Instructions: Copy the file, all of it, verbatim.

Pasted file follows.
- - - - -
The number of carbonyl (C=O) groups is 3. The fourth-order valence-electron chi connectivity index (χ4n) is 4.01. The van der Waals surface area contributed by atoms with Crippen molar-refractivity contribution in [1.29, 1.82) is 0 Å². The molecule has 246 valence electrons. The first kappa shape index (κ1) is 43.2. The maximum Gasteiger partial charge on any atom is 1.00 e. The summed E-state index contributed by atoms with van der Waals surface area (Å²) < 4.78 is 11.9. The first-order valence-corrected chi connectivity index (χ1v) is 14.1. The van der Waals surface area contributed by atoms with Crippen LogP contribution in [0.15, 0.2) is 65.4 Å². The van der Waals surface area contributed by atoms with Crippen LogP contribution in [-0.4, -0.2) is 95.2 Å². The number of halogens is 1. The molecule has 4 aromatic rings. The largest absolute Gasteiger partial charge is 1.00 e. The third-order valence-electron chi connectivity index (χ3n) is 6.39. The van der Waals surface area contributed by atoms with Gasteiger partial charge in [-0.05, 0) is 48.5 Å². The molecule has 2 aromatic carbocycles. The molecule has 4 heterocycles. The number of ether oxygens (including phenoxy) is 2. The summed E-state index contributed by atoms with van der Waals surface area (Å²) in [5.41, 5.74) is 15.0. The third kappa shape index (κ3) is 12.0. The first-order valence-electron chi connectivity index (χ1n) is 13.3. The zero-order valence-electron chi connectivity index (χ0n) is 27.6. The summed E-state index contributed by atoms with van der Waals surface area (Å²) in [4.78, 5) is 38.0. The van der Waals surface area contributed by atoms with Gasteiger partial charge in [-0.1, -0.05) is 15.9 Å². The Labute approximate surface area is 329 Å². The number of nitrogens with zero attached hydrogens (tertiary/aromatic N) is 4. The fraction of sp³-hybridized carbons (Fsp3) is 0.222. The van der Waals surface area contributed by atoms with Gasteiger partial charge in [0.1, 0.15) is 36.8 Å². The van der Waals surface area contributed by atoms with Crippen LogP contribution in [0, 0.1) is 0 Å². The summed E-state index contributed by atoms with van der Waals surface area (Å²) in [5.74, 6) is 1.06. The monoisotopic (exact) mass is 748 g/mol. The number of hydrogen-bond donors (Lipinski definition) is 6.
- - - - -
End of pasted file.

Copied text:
The number of carbonyl (C=O) groups is 3. The fourth-order valence-electron chi connectivity index (χ4n) is 4.01. The van der Waals surface area contributed by atoms with Crippen molar-refractivity contribution in [1.29, 1.82) is 0 Å². The molecule has 246 valence electrons. The first kappa shape index (κ1) is 43.2. The maximum Gasteiger partial charge on any atom is 1.00 e. The summed E-state index contributed by atoms with van der Waals surface area (Å²) < 4.78 is 11.9. The first-order valence-corrected chi connectivity index (χ1v) is 14.1. The van der Waals surface area contributed by atoms with Crippen LogP contribution in [0.15, 0.2) is 65.4 Å². The van der Waals surface area contributed by atoms with Crippen LogP contribution in [-0.4, -0.2) is 95.2 Å². The number of halogens is 1. The molecule has 4 aromatic rings. The largest absolute Gasteiger partial charge is 1.00 e. The third-order valence-electron chi connectivity index (χ3n) is 6.39. The van der Waals surface area contributed by atoms with Gasteiger partial charge in [-0.05, 0) is 48.5 Å². The molecule has 2 aromatic carbocycles. The molecule has 4 heterocycles. The number of ether oxygens (including phenoxy) is 2. The summed E-state index contributed by atoms with van der Waals surface area (Å²) in [5.41, 5.74) is 15.0. The third kappa shape index (κ3) is 12.0. The first-order valence-electron chi connectivity index (χ1n) is 13.3. The zero-order valence-electron chi connectivity index (χ0n) is 27.6. The summed E-state index contributed by atoms with van der Waals surface area (Å²) in [4.78, 5) is 38.0. The van der Waals surface area contributed by atoms with Gasteiger partial charge in [-0.1, -0.05) is 15.9 Å². The Labute approximate surface area is 329 Å². The number of nitrogens with zero attached hydrogens (tertiary/aromatic N) is 4. The fraction of sp³-hybridized carbons (Fsp3) is 0.222. The van der Waals surface area contributed by atoms with Gasteiger partial charge in [0.1, 0.15) is 36.8 Å². The van der Waals surface area contributed by atoms with Crippen LogP contribution in [0, 0.1) is 0 Å². The summed E-state index contributed by atoms with van der Waals surface area (Å²) in [5.74, 6) is 1.06. The monoisotopic (exact) mass is 748 g/mol. The number of hydrogen-bond donors (Lipinski definition) is 6.